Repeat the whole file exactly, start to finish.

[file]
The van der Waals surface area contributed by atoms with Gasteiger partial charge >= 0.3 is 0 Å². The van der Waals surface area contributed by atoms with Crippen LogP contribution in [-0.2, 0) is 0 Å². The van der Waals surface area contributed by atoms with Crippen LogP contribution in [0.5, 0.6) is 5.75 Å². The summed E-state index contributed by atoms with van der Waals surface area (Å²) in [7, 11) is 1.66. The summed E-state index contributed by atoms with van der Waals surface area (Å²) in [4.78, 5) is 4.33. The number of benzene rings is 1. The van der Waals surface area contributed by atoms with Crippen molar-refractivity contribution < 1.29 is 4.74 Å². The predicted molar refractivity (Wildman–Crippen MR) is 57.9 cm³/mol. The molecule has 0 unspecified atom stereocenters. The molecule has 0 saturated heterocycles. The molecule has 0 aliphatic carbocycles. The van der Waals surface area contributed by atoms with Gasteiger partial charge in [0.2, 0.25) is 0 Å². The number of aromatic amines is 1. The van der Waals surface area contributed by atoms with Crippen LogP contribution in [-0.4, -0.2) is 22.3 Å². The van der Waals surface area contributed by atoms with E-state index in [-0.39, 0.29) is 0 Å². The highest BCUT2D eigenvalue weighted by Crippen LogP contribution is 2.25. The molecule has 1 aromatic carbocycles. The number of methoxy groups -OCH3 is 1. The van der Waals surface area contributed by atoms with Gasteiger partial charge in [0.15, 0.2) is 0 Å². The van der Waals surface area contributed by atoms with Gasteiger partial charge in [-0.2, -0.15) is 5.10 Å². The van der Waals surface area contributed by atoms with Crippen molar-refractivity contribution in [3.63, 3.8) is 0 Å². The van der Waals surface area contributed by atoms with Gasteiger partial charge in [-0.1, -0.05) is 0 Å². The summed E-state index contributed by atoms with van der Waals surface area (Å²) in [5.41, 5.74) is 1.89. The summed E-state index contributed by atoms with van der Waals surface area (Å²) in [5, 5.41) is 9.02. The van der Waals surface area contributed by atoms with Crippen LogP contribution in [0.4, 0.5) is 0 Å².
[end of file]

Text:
The van der Waals surface area contributed by atoms with Gasteiger partial charge >= 0.3 is 0 Å². The van der Waals surface area contributed by atoms with Crippen LogP contribution in [-0.2, 0) is 0 Å². The van der Waals surface area contributed by atoms with Crippen LogP contribution in [0.5, 0.6) is 5.75 Å². The summed E-state index contributed by atoms with van der Waals surface area (Å²) in [7, 11) is 1.66. The summed E-state index contributed by atoms with van der Waals surface area (Å²) in [4.78, 5) is 4.33. The number of benzene rings is 1. The van der Waals surface area contributed by atoms with Crippen molar-refractivity contribution < 1.29 is 4.74 Å². The predicted molar refractivity (Wildman–Crippen MR) is 57.9 cm³/mol. The molecule has 0 unspecified atom stereocenters. The molecule has 0 saturated heterocycles. The molecule has 0 aliphatic carbocycles. The van der Waals surface area contributed by atoms with Gasteiger partial charge in [0.2, 0.25) is 0 Å². The number of aromatic amines is 1. The van der Waals surface area contributed by atoms with Crippen LogP contribution in [-0.4, -0.2) is 22.3 Å². The van der Waals surface area contributed by atoms with E-state index in [-0.39, 0.29) is 0 Å². The highest BCUT2D eigenvalue weighted by Crippen LogP contribution is 2.25. The molecule has 1 aromatic carbocycles. The number of methoxy groups -OCH3 is 1. The van der Waals surface area contributed by atoms with Gasteiger partial charge in [0.15, 0.2) is 0 Å². The van der Waals surface area contributed by atoms with Gasteiger partial charge in [-0.2, -0.15) is 5.10 Å². The van der Waals surface area contributed by atoms with Crippen molar-refractivity contribution in [3.63, 3.8) is 0 Å². The van der Waals surface area contributed by atoms with Gasteiger partial charge in [-0.1, -0.05) is 0 Å². The summed E-state index contributed by atoms with van der Waals surface area (Å²) in [5.41, 5.74) is 1.89. The summed E-state index contributed by atoms with van der Waals surface area (Å²) in [5, 5.41) is 9.02. The van der Waals surface area contributed by atoms with Crippen LogP contribution in [0.4, 0.5) is 0 Å².